CERT-In’s new cybersecurity directive is a misadventure

Published on Jun 27, 2022 08:02 PM IST

Its plan to hoover up troves of sensitive data, without a privacy law, is quixotic. The directive should be rescinded or face a challenge in court.

CERT-In has bitten off more than it can chew. This directive sounds like it was written in the 90s. (Getty Images/iStockphoto/Representative Image) PREMIUM
CERT-In has bitten off more than it can chew. This directive sounds like it was written in the 90s. (Getty Images/iStockphoto/Representative Image)

On April 28, the Indian Computer Emergency Response Team (CERT-In), the statutory body for cybersecurity, issued a sweeping directive. It mandated “service providers, intermediaries, data centres, body corporate and government organisations” to abide by a range of diktats, mostly relating to cybersecurity incidents. This directive, which came into effect on Monday, was not only an embarrassing misadventure but also raised worrying questions about the competence of India’s cybersecurity agencies in maintaining a healthy cyberspace and guaranteeing the resiliency of its economy and citizens.

CERT-In mandated organisations of all hues to notify a cyber incident within six hours and send incident details to an email address or call centre. Because the thresholds of what constitutes an incident are subjective, topical and environmental, that email address or call centre is likely to be spammed with notifications. CERT-In also wants organisations to store logs for a period of 180 days. Evidence gathering in cyber incident response is driven by observation over stretches of time. That observation is aided by raw event data or logs. A single such device can spew gigabytes of logs per day. The overhead of maintaining that level of observability remains unaffordable for most organisations. CERT-In has stepped into a policy quagmire by not only directing organisations on the information it wants, but also how.

Even if we discount the lack of nuance as bureaucratic lethargy, the directive raises serious questions by saying it is guided by the national security consequences of cyber incidents. Whether national security imperatives drive Section 70(B) of the Information Technology Act, from which CERT-In draws its power, remains debatable.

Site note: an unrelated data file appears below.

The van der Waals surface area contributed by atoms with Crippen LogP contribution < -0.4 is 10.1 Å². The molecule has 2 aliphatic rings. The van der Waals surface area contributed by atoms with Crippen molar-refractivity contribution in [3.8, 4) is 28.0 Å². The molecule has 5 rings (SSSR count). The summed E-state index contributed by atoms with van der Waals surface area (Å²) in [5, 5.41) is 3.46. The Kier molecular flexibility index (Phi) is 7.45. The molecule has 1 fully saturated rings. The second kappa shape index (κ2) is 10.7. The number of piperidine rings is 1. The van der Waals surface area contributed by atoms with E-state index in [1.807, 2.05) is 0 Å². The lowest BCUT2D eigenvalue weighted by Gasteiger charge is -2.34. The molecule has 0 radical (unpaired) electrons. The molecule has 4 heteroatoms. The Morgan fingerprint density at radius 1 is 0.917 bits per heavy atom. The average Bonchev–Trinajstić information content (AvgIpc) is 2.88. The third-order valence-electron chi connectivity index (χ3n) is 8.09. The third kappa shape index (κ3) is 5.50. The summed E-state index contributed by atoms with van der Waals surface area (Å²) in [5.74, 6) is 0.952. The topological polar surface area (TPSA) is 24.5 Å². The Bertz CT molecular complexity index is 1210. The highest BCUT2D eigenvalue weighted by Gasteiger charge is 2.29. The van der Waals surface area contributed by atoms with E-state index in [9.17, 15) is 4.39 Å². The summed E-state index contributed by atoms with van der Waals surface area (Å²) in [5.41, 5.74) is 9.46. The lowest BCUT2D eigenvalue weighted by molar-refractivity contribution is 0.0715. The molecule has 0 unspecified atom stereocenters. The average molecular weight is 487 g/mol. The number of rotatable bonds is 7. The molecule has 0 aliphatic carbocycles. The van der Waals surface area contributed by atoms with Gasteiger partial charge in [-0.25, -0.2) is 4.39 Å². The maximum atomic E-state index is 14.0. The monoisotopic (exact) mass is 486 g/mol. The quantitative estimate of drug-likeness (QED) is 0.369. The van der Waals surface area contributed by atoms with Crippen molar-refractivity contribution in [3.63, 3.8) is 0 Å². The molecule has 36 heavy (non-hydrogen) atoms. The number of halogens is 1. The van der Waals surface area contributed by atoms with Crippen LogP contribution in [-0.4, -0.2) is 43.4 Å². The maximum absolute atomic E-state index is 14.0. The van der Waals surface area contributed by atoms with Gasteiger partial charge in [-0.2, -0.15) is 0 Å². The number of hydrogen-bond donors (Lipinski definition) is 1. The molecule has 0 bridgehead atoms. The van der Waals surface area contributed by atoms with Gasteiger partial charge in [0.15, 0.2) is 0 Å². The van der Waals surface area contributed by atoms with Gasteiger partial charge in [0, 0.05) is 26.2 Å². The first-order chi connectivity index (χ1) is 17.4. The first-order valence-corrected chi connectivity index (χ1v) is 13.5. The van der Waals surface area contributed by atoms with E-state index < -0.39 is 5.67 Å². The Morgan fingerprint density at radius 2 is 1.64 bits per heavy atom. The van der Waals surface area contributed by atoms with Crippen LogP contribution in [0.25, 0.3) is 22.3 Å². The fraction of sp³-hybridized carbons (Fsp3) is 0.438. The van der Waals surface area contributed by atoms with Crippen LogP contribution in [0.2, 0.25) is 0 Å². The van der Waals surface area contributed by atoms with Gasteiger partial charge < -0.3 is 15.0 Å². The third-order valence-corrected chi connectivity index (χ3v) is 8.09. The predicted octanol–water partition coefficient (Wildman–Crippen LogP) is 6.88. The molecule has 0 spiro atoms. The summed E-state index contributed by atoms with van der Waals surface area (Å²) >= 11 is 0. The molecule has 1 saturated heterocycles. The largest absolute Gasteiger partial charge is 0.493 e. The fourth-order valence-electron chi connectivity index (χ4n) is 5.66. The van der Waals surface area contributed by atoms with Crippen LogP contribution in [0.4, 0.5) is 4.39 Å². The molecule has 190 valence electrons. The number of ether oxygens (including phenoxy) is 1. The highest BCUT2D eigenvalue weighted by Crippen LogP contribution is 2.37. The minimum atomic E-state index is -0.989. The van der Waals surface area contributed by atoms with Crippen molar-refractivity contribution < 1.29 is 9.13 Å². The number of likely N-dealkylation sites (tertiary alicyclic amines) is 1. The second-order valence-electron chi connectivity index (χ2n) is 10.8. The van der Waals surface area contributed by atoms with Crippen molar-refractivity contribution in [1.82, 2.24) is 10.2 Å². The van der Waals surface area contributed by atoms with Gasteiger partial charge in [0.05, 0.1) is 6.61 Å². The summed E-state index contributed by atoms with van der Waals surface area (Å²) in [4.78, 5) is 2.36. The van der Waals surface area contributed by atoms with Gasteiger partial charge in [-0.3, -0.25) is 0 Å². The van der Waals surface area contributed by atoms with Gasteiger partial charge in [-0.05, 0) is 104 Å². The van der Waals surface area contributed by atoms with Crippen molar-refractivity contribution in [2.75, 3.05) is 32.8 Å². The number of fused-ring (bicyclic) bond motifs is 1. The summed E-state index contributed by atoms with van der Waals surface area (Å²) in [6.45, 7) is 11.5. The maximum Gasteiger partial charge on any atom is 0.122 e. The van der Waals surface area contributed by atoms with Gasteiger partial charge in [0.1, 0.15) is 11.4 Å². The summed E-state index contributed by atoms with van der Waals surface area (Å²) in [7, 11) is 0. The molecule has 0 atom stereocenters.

In international relations, the term “referent object” is used for the element that is threatened or needs to be protected. Within cybersecurity, there is no singular referent object to drive consensus upon. If the economy is the referent object, then national security may get less emphasis as businesses are averse to sharing information. For the nation-State, the referent object could be the internet as a global common. Therefore, the referent object could be the State, individual, business enterprise or even the internet, but with some overlap.

With this relative distinction, the questions on the whys and hows of protecting these referent objects become even more divergent. Cybersecurity and national security may not go hand in hand. That is why previous legislative attempts — such as the Obama-era Cybersecurity Information Sharing Act — to foster public-private partnership (PPP) did not gain much traction. Even the authoritarian Chinese government had to backtrack when it forced the mandatory linking of online identity with physical identity for cybersecurity. Yet, it also shows that PPP, in whatever shape or form, underpins national cyber resilience. It is where the CERT-In directive falters. As the agency of a democratic State accountable to the public, CERT-In shows little reciprocity in how it will assist organisations in lieu of the valuable information it is seeking from them. With an impetus on gaining, instead of exchanging information, the foundations of PPP would crumble. CERT-In’s contemporary in the United States (US), the Cybersecurity Infrastructure Security Agency, is already taking PPP to the next level by focusing on operational collaboration.

CERT-In has bitten off more than it can chew. This directive sounds like it was written in the 90s. It was a possible overreaction to the vulnerable domestic cybersecurity environment and the threat from an aggressive China. India’s cyber agencies have struggled with high-profile investigations such as the intrusion into the Kudankulam Nuclear Power Plant. In this era of lightspeed cyber attacks, CERT-In’s detection mechanisms remain manual. It also apparently failed to study the notification laws of many democracies that explicitly focus on data breaches and not generic cyber incidents. For example, in Australia, the referent object is clearly defined — “any individual at risk of serious harm”.

CERT-In’s plan to hoover up troves of sensitive data, without a privacy law, is quixotic. The directive should be rescinded or face a challenge in court. The only avenue to instate a notifiable national cyber incident regime should be through the legislature, subject to democratic deliberation.

Pukhraj Singh is a cyber intelligence analyst who played a key role in the setting up of India’s cyber defence operations centre. He is a graduate student of cyber geo-strategy at UNSW Canberra (Australian Defence Force Academy)

The views expressed are personal

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